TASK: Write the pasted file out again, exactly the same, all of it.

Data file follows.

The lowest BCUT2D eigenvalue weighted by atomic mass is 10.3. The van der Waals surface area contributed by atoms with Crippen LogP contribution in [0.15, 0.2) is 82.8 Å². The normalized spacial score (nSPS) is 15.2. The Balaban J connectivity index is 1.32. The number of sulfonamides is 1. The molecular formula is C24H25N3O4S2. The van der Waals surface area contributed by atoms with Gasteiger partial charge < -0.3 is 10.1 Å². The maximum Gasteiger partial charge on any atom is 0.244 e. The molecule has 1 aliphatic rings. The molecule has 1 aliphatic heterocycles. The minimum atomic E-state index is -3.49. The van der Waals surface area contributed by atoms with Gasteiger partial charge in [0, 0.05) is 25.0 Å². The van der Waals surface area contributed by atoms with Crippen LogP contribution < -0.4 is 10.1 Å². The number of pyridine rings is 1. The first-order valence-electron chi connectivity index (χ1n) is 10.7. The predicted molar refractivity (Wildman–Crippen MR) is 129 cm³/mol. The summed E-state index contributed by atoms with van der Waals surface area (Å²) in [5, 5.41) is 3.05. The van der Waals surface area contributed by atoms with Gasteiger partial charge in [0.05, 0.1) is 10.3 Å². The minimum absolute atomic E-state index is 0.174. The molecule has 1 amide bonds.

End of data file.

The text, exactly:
The lowest BCUT2D eigenvalue weighted by atomic mass is 10.3. The van der Waals surface area contributed by atoms with Crippen LogP contribution in [0.15, 0.2) is 82.8 Å². The normalized spacial score (nSPS) is 15.2. The Balaban J connectivity index is 1.32. The number of sulfonamides is 1. The molecular formula is C24H25N3O4S2. The van der Waals surface area contributed by atoms with Gasteiger partial charge < -0.3 is 10.1 Å². The maximum Gasteiger partial charge on any atom is 0.244 e. The molecule has 1 aliphatic rings. The molecule has 1 aliphatic heterocycles. The minimum atomic E-state index is -3.49. The van der Waals surface area contributed by atoms with Gasteiger partial charge in [0, 0.05) is 25.0 Å². The van der Waals surface area contributed by atoms with Crippen LogP contribution < -0.4 is 10.1 Å². The number of pyridine rings is 1. The first-order valence-electron chi connectivity index (χ1n) is 10.7. The predicted molar refractivity (Wildman–Crippen MR) is 129 cm³/mol. The summed E-state index contributed by atoms with van der Waals surface area (Å²) in [5, 5.41) is 3.05. The van der Waals surface area contributed by atoms with Gasteiger partial charge in [0.05, 0.1) is 10.3 Å². The minimum absolute atomic E-state index is 0.174. The molecule has 1 amide bonds.